The first thing that came to the surface was a childhood memory from perhaps my tenth or eleventh year. At that time I had had a spell of playing passionately with building blocks. I distinctly recalled how I had built little houses and castles, using bottles to form the sides of gates and vaults. Somewhat later I had used ordinary stones, with mud for mortar. These structures had fascinated me for a long time. To my astonishment, this memory was accompanied by a good deal of emotion. “Aha,” I said to myself, “there is still life in these things. The small boy is still around, and possesses a creative life which I lack. But how can I make my way to it?" For as a grown man it seemed impossible to me that I should be able to bridge the distance from the present back to my eleventh year. Yet if I wanted to re-establish contact with that period, I had no choice but to return to it and take up once more that child’s life with his childish games. This moment was a turning point in my fate, but I gave in only after endless resistances and with a sense of resignation. For it was a painfully humiliating experience to realize that there was nothing to be done except play childish games.

Why play our childhood games? Why seek to discover our personal myths?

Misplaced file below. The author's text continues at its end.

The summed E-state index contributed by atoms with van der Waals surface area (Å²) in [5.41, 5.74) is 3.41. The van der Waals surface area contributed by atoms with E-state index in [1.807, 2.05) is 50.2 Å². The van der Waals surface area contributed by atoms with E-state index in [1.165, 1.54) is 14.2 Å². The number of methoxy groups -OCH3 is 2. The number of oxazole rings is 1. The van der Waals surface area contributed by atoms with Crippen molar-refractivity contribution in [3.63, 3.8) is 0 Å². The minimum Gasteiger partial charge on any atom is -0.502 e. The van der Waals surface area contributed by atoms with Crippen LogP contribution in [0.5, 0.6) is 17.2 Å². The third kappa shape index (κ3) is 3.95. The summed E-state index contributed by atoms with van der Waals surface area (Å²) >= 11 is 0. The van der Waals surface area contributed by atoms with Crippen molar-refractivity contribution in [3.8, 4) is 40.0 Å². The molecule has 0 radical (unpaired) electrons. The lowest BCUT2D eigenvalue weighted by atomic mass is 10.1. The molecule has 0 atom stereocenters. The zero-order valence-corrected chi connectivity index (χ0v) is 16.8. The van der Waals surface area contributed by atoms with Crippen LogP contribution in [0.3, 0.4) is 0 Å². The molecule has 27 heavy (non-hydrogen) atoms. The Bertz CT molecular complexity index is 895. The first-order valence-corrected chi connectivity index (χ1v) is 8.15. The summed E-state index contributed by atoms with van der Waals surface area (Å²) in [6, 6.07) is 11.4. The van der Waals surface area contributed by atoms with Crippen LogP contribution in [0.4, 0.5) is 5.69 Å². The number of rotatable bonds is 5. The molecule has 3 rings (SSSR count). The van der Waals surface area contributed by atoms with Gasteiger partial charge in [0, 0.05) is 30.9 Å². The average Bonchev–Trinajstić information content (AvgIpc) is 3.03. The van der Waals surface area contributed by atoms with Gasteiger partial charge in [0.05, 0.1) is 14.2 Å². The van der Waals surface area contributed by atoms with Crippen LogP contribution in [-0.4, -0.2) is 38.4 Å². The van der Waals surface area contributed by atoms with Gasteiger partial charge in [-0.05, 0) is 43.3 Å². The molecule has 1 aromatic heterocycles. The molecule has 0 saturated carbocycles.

To find the elements that assist a writer as she writes poems or stories. To inform a painter of what connects him with the world. To enrich every aspect of life, as we meet loved ones and give them our best selves. To find inner strength. To go deeper into what is most alive in us.

"Perhaps creating something is nothing but an act of profound remembrance." (Rilke)

Maybe next snow I'll build a snow house like I did with my brothers when I was five, and discover something sacred worth remembering.

~ Ruth

Sunday, January 1, 2012

The Pollen Path

Navajo sand painting of the Pollen Path

Myths are public dreams, dreams are private myths.

We have chosen this Navajo sand painting of the pollen path and quote from comparative mythologist Joseph Campbell as a fitting visual-verbal segue from the A Year With Rilke (AYWR) blog that just ended with the pollen endlessly released by Rilke's flower of farewell and this new venture, sparks and mirrors.

We, Ruth and Lorenzo, view this new blog as part of a continuum with its ‘spiritual’ predecessor blogs, A Year With Rilke and Rumi Days. To tell the truth, we are not sure exactly where this new blog will take us, but are eager to find out, in the company of all of you who care to come along and, hopefully, participate, much as you did over the course of last year on AYWR. We do view it, to intone today’s opening quote, as a space to share our personal and collective mythologies, our public and personal dreams, maybe even to create some new ones. Who knows?